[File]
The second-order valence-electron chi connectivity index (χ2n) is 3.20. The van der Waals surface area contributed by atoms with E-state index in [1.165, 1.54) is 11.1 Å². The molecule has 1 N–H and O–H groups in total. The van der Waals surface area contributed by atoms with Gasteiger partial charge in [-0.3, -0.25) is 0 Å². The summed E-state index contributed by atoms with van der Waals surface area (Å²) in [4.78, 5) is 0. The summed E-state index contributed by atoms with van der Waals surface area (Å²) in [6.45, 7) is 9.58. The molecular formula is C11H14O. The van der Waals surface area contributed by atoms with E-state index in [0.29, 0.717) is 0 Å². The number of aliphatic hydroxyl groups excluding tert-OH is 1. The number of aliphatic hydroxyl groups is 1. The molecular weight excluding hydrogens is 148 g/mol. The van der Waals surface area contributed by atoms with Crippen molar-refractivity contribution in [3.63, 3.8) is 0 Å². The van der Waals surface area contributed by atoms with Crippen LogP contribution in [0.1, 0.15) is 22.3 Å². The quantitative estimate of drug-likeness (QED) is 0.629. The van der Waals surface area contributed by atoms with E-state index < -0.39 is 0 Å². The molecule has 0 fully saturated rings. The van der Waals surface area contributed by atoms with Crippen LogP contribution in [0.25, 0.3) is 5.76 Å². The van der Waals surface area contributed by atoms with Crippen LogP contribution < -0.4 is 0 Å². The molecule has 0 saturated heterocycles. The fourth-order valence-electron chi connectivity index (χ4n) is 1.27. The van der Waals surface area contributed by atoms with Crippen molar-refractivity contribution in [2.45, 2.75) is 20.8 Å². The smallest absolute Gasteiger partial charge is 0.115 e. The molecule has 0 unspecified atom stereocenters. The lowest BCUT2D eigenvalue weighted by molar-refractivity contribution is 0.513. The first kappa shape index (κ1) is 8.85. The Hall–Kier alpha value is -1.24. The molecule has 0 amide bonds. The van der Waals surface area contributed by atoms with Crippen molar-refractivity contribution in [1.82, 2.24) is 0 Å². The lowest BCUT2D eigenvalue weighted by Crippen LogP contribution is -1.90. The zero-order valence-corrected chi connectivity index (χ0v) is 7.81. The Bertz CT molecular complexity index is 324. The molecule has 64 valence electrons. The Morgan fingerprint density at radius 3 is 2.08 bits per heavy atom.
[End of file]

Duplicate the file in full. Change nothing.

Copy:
The second-order valence-electron chi connectivity index (χ2n) is 3.20. The van der Waals surface area contributed by atoms with E-state index in [1.165, 1.54) is 11.1 Å². The molecule has 1 N–H and O–H groups in total. The van der Waals surface area contributed by atoms with Gasteiger partial charge in [-0.3, -0.25) is 0 Å². The summed E-state index contributed by atoms with van der Waals surface area (Å²) in [4.78, 5) is 0. The summed E-state index contributed by atoms with van der Waals surface area (Å²) in [6.45, 7) is 9.58. The molecular formula is C11H14O. The van der Waals surface area contributed by atoms with E-state index in [0.29, 0.717) is 0 Å². The number of aliphatic hydroxyl groups excluding tert-OH is 1. The number of aliphatic hydroxyl groups is 1. The molecular weight excluding hydrogens is 148 g/mol. The van der Waals surface area contributed by atoms with Crippen molar-refractivity contribution in [3.63, 3.8) is 0 Å². The van der Waals surface area contributed by atoms with Crippen LogP contribution in [0.1, 0.15) is 22.3 Å². The quantitative estimate of drug-likeness (QED) is 0.629. The van der Waals surface area contributed by atoms with E-state index < -0.39 is 0 Å². The molecule has 0 fully saturated rings. The van der Waals surface area contributed by atoms with Crippen LogP contribution in [0.25, 0.3) is 5.76 Å². The van der Waals surface area contributed by atoms with Crippen LogP contribution < -0.4 is 0 Å². The molecule has 0 saturated heterocycles. The fourth-order valence-electron chi connectivity index (χ4n) is 1.27. The van der Waals surface area contributed by atoms with Crippen molar-refractivity contribution in [2.45, 2.75) is 20.8 Å². The smallest absolute Gasteiger partial charge is 0.115 e. The molecule has 0 unspecified atom stereocenters. The lowest BCUT2D eigenvalue weighted by molar-refractivity contribution is 0.513. The first kappa shape index (κ1) is 8.85. The Hall–Kier alpha value is -1.24. The molecule has 0 amide bonds. The van der Waals surface area contributed by atoms with Crippen molar-refractivity contribution in [1.82, 2.24) is 0 Å². The lowest BCUT2D eigenvalue weighted by Crippen LogP contribution is -1.90. The zero-order valence-corrected chi connectivity index (χ0v) is 7.81. The Bertz CT molecular complexity index is 324. The molecule has 64 valence electrons. The Morgan fingerprint density at radius 3 is 2.08 bits per heavy atom.